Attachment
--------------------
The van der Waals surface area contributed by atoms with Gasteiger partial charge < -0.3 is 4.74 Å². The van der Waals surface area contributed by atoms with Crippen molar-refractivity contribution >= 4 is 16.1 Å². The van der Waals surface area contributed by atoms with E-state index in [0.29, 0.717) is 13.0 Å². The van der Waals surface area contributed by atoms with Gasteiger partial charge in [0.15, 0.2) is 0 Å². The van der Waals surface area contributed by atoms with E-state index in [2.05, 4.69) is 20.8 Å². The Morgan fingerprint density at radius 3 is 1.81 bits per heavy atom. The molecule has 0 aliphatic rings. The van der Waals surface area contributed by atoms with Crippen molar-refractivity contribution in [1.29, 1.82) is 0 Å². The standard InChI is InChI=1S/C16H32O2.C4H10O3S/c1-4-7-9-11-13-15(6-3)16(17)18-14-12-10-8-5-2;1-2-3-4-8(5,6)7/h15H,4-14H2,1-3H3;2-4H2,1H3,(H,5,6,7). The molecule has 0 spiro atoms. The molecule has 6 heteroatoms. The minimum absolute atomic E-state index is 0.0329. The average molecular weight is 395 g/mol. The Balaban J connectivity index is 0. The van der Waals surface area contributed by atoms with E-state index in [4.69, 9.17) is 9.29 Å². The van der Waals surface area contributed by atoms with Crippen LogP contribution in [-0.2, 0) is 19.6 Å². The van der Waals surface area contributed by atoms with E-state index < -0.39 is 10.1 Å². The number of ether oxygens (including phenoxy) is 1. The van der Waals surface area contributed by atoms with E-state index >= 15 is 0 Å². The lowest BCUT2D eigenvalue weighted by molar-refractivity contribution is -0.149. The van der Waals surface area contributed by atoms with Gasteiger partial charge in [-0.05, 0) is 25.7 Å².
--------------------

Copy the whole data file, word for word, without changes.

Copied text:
The van der Waals surface area contributed by atoms with Gasteiger partial charge < -0.3 is 4.74 Å². The van der Waals surface area contributed by atoms with Crippen molar-refractivity contribution >= 4 is 16.1 Å². The van der Waals surface area contributed by atoms with E-state index in [0.29, 0.717) is 13.0 Å². The van der Waals surface area contributed by atoms with Gasteiger partial charge in [0.15, 0.2) is 0 Å². The van der Waals surface area contributed by atoms with E-state index in [2.05, 4.69) is 20.8 Å². The Morgan fingerprint density at radius 3 is 1.81 bits per heavy atom. The molecule has 0 aliphatic rings. The van der Waals surface area contributed by atoms with Crippen molar-refractivity contribution in [1.29, 1.82) is 0 Å². The standard InChI is InChI=1S/C16H32O2.C4H10O3S/c1-4-7-9-11-13-15(6-3)16(17)18-14-12-10-8-5-2;1-2-3-4-8(5,6)7/h15H,4-14H2,1-3H3;2-4H2,1H3,(H,5,6,7). The molecule has 0 spiro atoms. The molecule has 6 heteroatoms. The minimum absolute atomic E-state index is 0.0329. The average molecular weight is 395 g/mol. The Balaban J connectivity index is 0. The van der Waals surface area contributed by atoms with E-state index in [4.69, 9.17) is 9.29 Å². The van der Waals surface area contributed by atoms with Crippen LogP contribution in [-0.2, 0) is 19.6 Å². The van der Waals surface area contributed by atoms with E-state index < -0.39 is 10.1 Å². The number of ether oxygens (including phenoxy) is 1. The van der Waals surface area contributed by atoms with E-state index >= 15 is 0 Å². The lowest BCUT2D eigenvalue weighted by molar-refractivity contribution is -0.149. The van der Waals surface area contributed by atoms with Gasteiger partial charge in [-0.05, 0) is 25.7 Å².